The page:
Jillian Becker, The PLO: The Rise and Fall of the Palestine Liberation Organization (New York: St. Martin’s Press, 1984).
Welcome to the weird world of Ms. Jillian Becker—a world in which the PLO wreaks senseless vengeance on the hapless Palestinian people, PLO prison officers decorate their offices with blood-daubed Stars of David (pp. 146-47), generally elusive victims of PLO violence have their genitals or breasts cut off, or are ripped mercilessly limb from limb, etc. This is a universe where, in the author’s words, “dynamic ‘First World’ cultures come up against and clash with stagnant ‘Third World’ cultures.” (p.5)
Where has this lady been? She has no previous credentials as an expert on things Middle Eastern. Those in Washington who watch the Middle East first encountered her at the conference here sponsored by the Israeli-backed Jonathan Institute in late 1984. The rabidity of her anti-PLO pronouncements reportedly caused some embarrassment even to many long-time members of the hard-line Washington counter-terror gang. This dust-jacket tells us only that Ms. Becker “took herself into the midst of war to write this book. She journeyed for many days on roads known to be mined and ambushed, spent nights in rooms with glassless windows while shells exploded on all sides…” Many days, indeed.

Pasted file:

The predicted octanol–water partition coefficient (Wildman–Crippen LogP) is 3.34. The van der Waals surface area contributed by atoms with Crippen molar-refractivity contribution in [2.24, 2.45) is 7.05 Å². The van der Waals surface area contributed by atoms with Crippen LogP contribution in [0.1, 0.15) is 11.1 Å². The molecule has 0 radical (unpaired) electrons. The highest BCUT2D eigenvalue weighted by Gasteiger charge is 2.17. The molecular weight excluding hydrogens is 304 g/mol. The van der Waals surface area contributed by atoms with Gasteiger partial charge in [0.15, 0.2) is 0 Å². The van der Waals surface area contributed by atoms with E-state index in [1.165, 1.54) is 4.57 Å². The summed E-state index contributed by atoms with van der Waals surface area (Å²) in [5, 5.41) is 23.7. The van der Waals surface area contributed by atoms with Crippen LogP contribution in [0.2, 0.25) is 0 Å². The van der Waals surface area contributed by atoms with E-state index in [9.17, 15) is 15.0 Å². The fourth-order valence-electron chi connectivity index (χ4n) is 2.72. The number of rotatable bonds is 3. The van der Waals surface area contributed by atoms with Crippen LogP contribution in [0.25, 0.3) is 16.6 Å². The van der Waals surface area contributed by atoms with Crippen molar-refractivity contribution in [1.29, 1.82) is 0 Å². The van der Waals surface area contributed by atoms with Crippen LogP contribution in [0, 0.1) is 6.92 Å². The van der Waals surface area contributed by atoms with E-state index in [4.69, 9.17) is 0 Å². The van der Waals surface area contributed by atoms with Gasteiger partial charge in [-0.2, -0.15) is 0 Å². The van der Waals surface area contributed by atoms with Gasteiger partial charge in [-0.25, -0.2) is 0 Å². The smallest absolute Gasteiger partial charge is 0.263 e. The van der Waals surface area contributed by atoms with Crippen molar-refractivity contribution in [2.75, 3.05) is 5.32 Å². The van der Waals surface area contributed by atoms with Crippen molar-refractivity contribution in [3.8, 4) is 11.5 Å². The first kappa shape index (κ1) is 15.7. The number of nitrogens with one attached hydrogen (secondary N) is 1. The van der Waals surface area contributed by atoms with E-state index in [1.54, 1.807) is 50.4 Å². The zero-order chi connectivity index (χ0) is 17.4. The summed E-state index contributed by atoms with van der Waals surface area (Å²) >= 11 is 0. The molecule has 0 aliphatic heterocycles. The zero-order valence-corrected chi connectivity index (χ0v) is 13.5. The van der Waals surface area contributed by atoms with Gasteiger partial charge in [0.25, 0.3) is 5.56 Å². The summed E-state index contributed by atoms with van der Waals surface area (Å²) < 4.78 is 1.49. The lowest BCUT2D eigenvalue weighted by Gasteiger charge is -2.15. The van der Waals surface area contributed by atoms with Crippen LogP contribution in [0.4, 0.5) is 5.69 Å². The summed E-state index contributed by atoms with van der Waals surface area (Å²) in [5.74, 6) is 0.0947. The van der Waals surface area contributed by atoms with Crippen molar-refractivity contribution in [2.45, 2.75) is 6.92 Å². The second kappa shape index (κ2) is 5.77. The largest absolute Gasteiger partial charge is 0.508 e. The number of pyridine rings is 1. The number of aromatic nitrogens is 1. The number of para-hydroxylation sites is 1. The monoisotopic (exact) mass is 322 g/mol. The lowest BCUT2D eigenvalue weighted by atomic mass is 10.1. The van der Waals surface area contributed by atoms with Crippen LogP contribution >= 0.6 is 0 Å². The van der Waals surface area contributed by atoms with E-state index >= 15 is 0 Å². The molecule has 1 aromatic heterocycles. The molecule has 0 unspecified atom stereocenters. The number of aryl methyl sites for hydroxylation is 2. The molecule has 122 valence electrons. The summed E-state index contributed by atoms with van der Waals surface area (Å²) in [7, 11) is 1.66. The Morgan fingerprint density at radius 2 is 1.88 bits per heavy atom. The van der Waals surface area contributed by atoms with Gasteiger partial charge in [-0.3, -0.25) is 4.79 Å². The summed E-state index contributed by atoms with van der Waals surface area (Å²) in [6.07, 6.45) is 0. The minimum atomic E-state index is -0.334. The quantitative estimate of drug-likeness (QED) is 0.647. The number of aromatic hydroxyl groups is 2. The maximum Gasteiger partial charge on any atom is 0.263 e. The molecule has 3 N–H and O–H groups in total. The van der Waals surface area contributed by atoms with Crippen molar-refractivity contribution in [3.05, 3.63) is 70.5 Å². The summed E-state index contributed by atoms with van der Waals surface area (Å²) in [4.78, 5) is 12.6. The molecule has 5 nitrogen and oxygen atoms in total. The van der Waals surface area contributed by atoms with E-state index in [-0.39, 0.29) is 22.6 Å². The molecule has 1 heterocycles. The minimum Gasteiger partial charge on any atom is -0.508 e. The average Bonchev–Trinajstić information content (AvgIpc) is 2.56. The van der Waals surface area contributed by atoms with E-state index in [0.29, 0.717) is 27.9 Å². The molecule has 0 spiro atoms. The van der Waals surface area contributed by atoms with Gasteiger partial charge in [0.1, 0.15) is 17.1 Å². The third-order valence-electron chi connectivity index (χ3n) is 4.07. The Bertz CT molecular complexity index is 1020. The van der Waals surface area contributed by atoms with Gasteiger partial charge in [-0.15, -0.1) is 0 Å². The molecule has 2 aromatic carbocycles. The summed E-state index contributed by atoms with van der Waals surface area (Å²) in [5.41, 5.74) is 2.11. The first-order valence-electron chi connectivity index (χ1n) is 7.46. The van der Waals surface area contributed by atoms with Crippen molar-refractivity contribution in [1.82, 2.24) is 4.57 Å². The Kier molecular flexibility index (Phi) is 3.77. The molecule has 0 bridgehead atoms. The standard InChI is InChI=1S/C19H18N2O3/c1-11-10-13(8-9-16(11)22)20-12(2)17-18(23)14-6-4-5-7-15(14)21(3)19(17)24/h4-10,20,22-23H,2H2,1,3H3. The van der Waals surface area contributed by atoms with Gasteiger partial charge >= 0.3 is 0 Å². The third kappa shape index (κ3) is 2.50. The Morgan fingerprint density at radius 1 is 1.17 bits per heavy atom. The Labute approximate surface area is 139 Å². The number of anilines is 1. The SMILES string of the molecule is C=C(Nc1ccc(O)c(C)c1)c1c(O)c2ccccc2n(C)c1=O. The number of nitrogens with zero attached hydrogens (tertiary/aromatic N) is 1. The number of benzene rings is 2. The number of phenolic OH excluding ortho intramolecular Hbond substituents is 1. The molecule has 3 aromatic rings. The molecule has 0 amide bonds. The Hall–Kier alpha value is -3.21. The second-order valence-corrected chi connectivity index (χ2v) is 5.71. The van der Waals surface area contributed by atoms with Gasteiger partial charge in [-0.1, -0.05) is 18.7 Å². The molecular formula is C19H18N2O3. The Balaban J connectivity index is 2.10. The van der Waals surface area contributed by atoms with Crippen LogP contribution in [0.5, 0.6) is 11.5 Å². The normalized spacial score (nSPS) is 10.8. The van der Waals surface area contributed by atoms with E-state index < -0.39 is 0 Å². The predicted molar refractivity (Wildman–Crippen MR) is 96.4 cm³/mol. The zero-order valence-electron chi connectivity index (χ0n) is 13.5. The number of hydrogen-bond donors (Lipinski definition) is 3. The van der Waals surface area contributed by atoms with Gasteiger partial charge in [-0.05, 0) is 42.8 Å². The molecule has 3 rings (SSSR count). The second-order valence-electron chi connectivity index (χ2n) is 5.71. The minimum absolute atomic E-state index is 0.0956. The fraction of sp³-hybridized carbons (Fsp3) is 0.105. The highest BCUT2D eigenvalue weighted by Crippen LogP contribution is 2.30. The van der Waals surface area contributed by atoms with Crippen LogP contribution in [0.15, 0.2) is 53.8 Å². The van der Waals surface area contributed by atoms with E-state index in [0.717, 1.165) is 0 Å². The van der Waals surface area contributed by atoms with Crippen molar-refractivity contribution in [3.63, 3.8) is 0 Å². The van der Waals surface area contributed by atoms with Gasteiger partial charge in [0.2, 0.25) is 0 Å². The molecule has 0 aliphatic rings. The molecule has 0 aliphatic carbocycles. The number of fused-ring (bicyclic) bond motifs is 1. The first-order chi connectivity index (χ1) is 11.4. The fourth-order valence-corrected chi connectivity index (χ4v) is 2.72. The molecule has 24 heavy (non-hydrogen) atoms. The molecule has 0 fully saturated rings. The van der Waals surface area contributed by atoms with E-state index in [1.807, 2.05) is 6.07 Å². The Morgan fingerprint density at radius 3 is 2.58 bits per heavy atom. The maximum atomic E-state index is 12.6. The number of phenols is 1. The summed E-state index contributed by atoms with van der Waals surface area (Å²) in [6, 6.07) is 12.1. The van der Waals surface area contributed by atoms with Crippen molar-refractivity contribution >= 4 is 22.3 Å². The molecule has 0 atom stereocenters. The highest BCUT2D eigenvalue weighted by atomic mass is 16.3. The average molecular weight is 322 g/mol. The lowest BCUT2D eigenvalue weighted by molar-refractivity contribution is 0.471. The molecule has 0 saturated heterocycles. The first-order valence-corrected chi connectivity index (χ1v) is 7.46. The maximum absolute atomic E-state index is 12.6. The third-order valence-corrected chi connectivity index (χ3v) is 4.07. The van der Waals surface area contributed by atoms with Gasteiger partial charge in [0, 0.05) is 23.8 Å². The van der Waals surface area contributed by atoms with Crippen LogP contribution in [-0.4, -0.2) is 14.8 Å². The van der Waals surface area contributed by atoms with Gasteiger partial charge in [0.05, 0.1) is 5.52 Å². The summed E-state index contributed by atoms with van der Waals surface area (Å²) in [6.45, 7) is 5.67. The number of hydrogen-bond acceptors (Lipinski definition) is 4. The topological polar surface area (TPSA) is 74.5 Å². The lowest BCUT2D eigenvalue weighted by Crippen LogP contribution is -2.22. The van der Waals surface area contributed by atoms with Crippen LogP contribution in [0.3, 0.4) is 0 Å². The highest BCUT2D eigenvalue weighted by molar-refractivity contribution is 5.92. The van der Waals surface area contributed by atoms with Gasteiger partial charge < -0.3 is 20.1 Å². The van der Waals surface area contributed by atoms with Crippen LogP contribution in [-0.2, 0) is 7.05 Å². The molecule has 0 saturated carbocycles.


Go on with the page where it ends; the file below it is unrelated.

The author previously made some mark with a book called Hitler’s Children: The Story of the Baader-Meinhof Terrorist Gang. Her “first three books were novels,” we are told. Only those? The present book describes a fantasy world in which logic is stood on its head at will, and sweet reason enters not. Every journalist or researcher who works in an area of high conflict knows well that both sides to the conflict will make the most outrageous allegations against the other. One rapidly learns to develop some system for checking and double-checking those which seem to have some basis in reality. Ms. Becker bothers with none of these tasks, accepting at face value whatever unnamed “members of Lebanese Forces Intelligence” or “Israeli academics” tell her. There is something particularly repugnant about the way that she rode around occupied Lebanon, presumably with an Israeli-supplied interpreter, in order to hear such horrendous allegations against the PLO as her sponsors felt she should be hearing. Just how much honest, independent research can one conduct under such circumstances? And yet, this slovenly little book found a New York publisher readily enough, and is probably destined for the reference shelves and quotation mills of Israel’s American friends, alongside Joan Peters’ From Time Immemorial.